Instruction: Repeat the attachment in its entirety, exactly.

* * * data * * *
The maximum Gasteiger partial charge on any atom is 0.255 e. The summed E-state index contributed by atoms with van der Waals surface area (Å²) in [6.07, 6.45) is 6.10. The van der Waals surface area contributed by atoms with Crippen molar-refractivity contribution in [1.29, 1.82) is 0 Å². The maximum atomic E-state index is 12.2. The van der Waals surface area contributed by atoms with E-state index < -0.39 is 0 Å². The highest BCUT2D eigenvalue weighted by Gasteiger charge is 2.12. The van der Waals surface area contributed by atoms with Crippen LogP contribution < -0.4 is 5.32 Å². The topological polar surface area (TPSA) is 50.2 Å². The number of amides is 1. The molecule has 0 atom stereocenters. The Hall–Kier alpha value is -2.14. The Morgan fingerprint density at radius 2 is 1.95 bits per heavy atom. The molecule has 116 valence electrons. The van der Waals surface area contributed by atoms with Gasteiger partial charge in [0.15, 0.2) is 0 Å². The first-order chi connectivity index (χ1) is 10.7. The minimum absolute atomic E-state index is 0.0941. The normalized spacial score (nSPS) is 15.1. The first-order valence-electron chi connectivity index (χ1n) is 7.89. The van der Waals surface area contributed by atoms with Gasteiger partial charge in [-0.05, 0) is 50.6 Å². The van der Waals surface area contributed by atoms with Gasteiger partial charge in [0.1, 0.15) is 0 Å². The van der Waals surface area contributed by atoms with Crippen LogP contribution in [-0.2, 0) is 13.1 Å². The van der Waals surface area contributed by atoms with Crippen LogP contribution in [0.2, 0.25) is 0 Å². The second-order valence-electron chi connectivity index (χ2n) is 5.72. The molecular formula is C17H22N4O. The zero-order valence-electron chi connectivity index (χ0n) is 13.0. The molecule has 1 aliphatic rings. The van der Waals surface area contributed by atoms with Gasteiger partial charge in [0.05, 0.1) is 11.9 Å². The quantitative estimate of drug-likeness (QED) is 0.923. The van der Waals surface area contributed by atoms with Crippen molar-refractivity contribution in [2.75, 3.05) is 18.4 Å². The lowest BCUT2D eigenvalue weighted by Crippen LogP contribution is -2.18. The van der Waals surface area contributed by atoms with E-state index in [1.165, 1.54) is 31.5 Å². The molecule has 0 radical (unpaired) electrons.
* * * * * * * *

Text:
The maximum Gasteiger partial charge on any atom is 0.255 e. The summed E-state index contributed by atoms with van der Waals surface area (Å²) in [6.07, 6.45) is 6.10. The van der Waals surface area contributed by atoms with Crippen molar-refractivity contribution in [1.29, 1.82) is 0 Å². The maximum atomic E-state index is 12.2. The van der Waals surface area contributed by atoms with E-state index < -0.39 is 0 Å². The highest BCUT2D eigenvalue weighted by Gasteiger charge is 2.12. The van der Waals surface area contributed by atoms with Crippen LogP contribution < -0.4 is 5.32 Å². The topological polar surface area (TPSA) is 50.2 Å². The number of amides is 1. The molecule has 0 atom stereocenters. The Hall–Kier alpha value is -2.14. The Morgan fingerprint density at radius 2 is 1.95 bits per heavy atom. The molecule has 116 valence electrons. The van der Waals surface area contributed by atoms with Gasteiger partial charge in [0.15, 0.2) is 0 Å². The first-order chi connectivity index (χ1) is 10.7. The minimum absolute atomic E-state index is 0.0941. The normalized spacial score (nSPS) is 15.1. The first-order valence-electron chi connectivity index (χ1n) is 7.89. The van der Waals surface area contributed by atoms with Gasteiger partial charge in [-0.05, 0) is 50.6 Å². The van der Waals surface area contributed by atoms with Gasteiger partial charge in [0.1, 0.15) is 0 Å². The van der Waals surface area contributed by atoms with Crippen LogP contribution in [-0.2, 0) is 13.1 Å². The van der Waals surface area contributed by atoms with Crippen LogP contribution in [0.2, 0.25) is 0 Å². The second-order valence-electron chi connectivity index (χ2n) is 5.72. The molecular formula is C17H22N4O. The zero-order valence-electron chi connectivity index (χ0n) is 13.0. The molecule has 1 aliphatic rings. The van der Waals surface area contributed by atoms with Gasteiger partial charge in [0.05, 0.1) is 11.9 Å². The quantitative estimate of drug-likeness (QED) is 0.923. The van der Waals surface area contributed by atoms with Crippen molar-refractivity contribution in [2.75, 3.05) is 18.4 Å². The lowest BCUT2D eigenvalue weighted by Crippen LogP contribution is -2.18. The van der Waals surface area contributed by atoms with E-state index in [1.165, 1.54) is 31.5 Å². The molecule has 0 radical (unpaired) electrons.